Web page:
same difference..

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same difference..

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Radha
same difference..
we are a lot like them..
more than we realize or care to attribute..
Tue Feb 05, 2013 8:58 am
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Radha Rangarajan
My Blog ~ Flickr


Radha  Joined CNP On 12 Sep 2011    Total Image posts 77    -   Total Image Comments 264    -   Image Post to Comment Ratio 1:3    -   Image Comment Density 47     -     Total Forum Posts 16

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Commentby Ganesh H Shankar on Tue Feb 05, 2013 7:16 pm

We see us in those hands and faces, isn't it, Radha ? If you show the leg of a deer or a leg of a spider it does not get that deep into our hearts. Why is that ? Is our ability to respond to non-human life like forms is limited ? This is a big challenge that we need to live with in nature photography.

--
Ganesh H. Shankar
Wishing you best light,

Image
Personal Websites Fine Art Nature Photography | www.ArtOfLife.Gallery
Facebook Pages Ganesh H. Shankar | Fine Art Nature Photography | Art Of Life



» Last edited by Ganesh H Shankar on Wed Feb 06, 2013 3:25 pm; edited 2 times in total

Commentby neelu on Wed Feb 06, 2013 12:19 am

Radha, as pointed out earlier by Aditya and others on the primate images..here..
one instantly connects , as we see "us " in the image.. before thought and reason and rationale take over..
the nails and hand grab attention.. good point raised by Ganesh here.about" our ability to respond to non human life forms.."
..food for thought.

Commentby AratiRao on Wed Feb 06, 2013 8:14 am

Nice image, radz ... and this is interesting, this line of thought of Ganesh's
Is our ability to respond to non-human life forms is limited ?


Radha: you and i have watched elephants together and seen those "looks" which we have instantly connected with, drawn parallels to - either motherly or playful, or angry, or resigned (remember the look on that baby aaney's sister whose head the baby tried to sit on?)

i would offer this, as my take. It is not that our ability to respond is limited, but more that with non primate forms, the skill and "art of seeing" to evoke such responses needs to be honed. I am sure you have all seen TIM FLACH's work - yes, it is in studio -- but the "expressions" or the gestures and the evocativeness of the images is of a kind at least i had not seen before. especially the BAT. i really connected with the bat, processing its expression in my own way - in the absence of anthropomorphic labels. Can we see the BAT's expression in the image not "us in the bat?" ... why do we look for us? why cant we see the animal's emotion in the image? this is something i am pondering.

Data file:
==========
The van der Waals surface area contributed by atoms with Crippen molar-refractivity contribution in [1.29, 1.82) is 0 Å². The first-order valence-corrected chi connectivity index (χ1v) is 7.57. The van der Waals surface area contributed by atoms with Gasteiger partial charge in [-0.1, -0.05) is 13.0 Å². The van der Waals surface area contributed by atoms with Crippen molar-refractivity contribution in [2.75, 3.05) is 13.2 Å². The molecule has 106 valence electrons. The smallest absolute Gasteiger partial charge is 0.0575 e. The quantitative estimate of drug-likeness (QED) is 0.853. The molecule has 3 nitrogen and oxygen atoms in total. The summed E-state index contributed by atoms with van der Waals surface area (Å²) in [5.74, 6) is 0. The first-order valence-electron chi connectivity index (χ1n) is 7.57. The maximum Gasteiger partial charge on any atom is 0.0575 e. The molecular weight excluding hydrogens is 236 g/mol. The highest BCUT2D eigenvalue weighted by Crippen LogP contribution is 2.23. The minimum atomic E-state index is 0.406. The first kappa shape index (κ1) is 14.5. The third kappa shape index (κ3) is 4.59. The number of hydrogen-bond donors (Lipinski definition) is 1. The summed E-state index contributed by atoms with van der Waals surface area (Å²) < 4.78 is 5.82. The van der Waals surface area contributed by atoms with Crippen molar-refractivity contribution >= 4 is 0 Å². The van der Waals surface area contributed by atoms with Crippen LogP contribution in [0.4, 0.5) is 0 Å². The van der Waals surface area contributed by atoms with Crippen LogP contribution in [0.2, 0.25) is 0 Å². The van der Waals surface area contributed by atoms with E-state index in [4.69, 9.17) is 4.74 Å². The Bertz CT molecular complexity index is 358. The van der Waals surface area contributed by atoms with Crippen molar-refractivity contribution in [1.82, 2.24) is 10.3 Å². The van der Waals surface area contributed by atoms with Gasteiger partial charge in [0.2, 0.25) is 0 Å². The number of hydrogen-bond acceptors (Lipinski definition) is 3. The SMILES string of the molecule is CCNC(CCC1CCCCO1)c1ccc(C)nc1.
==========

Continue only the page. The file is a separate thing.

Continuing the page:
Note: i am not saying Flach's is creative photography or not - just focusing on the "emotions" and "connecting with" other life forms.

Personally, the naturalist in me is still unsure about *loosely* labeling expressions in animals which may have nothing to do with their current behavior, but rather just the way they are - or indeed other particular-to-them behavior. Sometimes we use words in order to evoke ... this is easier but has caused much harm in the past. For example, labeling expressions of predators as "evil" has contributed to a thinking that has led to local extinctions of wolves, etc. Given that, mis-ascribed labels when it comes to behavior, personally, i find unappealing :). I stay away from it.

But maybe that is my limitation. [and maybe it also begs the question - is the evocativeness in the label or in the image? does a truly evocative image need a label? or does a label guide and induce what you want the viewer to see? i dont know. i know i write a bunch on my images and label all my images - ... so :) :) hahaha dilemmas]

To *capture* or portray a truly evocative expression, or gesture - sans word labels? or leave it open to interpretation as the image itself is what it is, i find much tougher. maybe it is my own limitation.

but it is a wonderful exploration.
thanks for sparking this discussion Radz!

--
~ Arati Rao ~
http://www.aratirao.com



» Last edited by AratiRao on Wed Feb 06, 2013 8:30 am; edited 3 times in total

Commentby Radha on Wed Feb 06, 2013 9:55 am

Ganesh -- The point you raised gives room and opportunity for a lot of introspection.. "Is our ability to respond to non-human life forms is limited?" Many of us here are going to dwell on that point and explore ideas..

Neelu -- Food for thought, definitely.. I think images of primates and elephants strike an effortless, deep emotional chord in us, one for the strong physical resemblance and one for a stronger emotional resemblance..